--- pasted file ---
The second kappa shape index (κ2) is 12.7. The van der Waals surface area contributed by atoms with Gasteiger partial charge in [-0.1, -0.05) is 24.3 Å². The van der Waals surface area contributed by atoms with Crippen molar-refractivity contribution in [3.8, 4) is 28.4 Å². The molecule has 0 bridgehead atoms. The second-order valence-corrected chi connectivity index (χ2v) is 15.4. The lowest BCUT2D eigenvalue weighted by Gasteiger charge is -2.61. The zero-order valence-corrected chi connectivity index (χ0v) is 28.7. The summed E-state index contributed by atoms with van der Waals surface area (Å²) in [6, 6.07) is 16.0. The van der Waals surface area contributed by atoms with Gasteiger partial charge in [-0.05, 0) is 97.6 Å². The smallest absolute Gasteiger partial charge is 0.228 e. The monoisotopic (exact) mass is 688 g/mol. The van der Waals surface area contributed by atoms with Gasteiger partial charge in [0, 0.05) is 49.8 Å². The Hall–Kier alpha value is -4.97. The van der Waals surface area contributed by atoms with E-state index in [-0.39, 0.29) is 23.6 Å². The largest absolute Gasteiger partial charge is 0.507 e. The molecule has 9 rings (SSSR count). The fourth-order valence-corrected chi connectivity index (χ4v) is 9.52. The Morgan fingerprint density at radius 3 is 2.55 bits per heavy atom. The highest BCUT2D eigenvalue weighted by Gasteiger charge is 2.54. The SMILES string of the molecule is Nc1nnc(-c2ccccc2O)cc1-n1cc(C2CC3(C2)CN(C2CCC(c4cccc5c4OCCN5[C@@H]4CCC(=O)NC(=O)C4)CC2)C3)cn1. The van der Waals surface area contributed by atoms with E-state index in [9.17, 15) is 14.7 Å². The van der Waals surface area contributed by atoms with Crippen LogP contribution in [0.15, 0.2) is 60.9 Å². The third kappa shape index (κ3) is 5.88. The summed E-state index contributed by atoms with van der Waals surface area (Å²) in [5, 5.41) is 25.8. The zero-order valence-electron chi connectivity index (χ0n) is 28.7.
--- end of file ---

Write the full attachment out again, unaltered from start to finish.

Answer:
The second kappa shape index (κ2) is 12.7. The van der Waals surface area contributed by atoms with Gasteiger partial charge in [-0.1, -0.05) is 24.3 Å². The van der Waals surface area contributed by atoms with Crippen molar-refractivity contribution in [3.8, 4) is 28.4 Å². The molecule has 0 bridgehead atoms. The second-order valence-corrected chi connectivity index (χ2v) is 15.4. The lowest BCUT2D eigenvalue weighted by Gasteiger charge is -2.61. The zero-order valence-corrected chi connectivity index (χ0v) is 28.7. The summed E-state index contributed by atoms with van der Waals surface area (Å²) in [6, 6.07) is 16.0. The van der Waals surface area contributed by atoms with Gasteiger partial charge in [-0.05, 0) is 97.6 Å². The smallest absolute Gasteiger partial charge is 0.228 e. The monoisotopic (exact) mass is 688 g/mol. The van der Waals surface area contributed by atoms with Gasteiger partial charge in [0, 0.05) is 49.8 Å². The Hall–Kier alpha value is -4.97. The van der Waals surface area contributed by atoms with E-state index in [-0.39, 0.29) is 23.6 Å². The largest absolute Gasteiger partial charge is 0.507 e. The molecule has 9 rings (SSSR count). The fourth-order valence-corrected chi connectivity index (χ4v) is 9.52. The Morgan fingerprint density at radius 3 is 2.55 bits per heavy atom. The highest BCUT2D eigenvalue weighted by Gasteiger charge is 2.54. The SMILES string of the molecule is Nc1nnc(-c2ccccc2O)cc1-n1cc(C2CC3(C2)CN(C2CCC(c4cccc5c4OCCN5[C@@H]4CCC(=O)NC(=O)C4)CC2)C3)cn1. The van der Waals surface area contributed by atoms with E-state index in [9.17, 15) is 14.7 Å². The van der Waals surface area contributed by atoms with Crippen LogP contribution in [0.15, 0.2) is 60.9 Å². The third kappa shape index (κ3) is 5.88. The summed E-state index contributed by atoms with van der Waals surface area (Å²) in [5, 5.41) is 25.8. The zero-order valence-electron chi connectivity index (χ0n) is 28.7.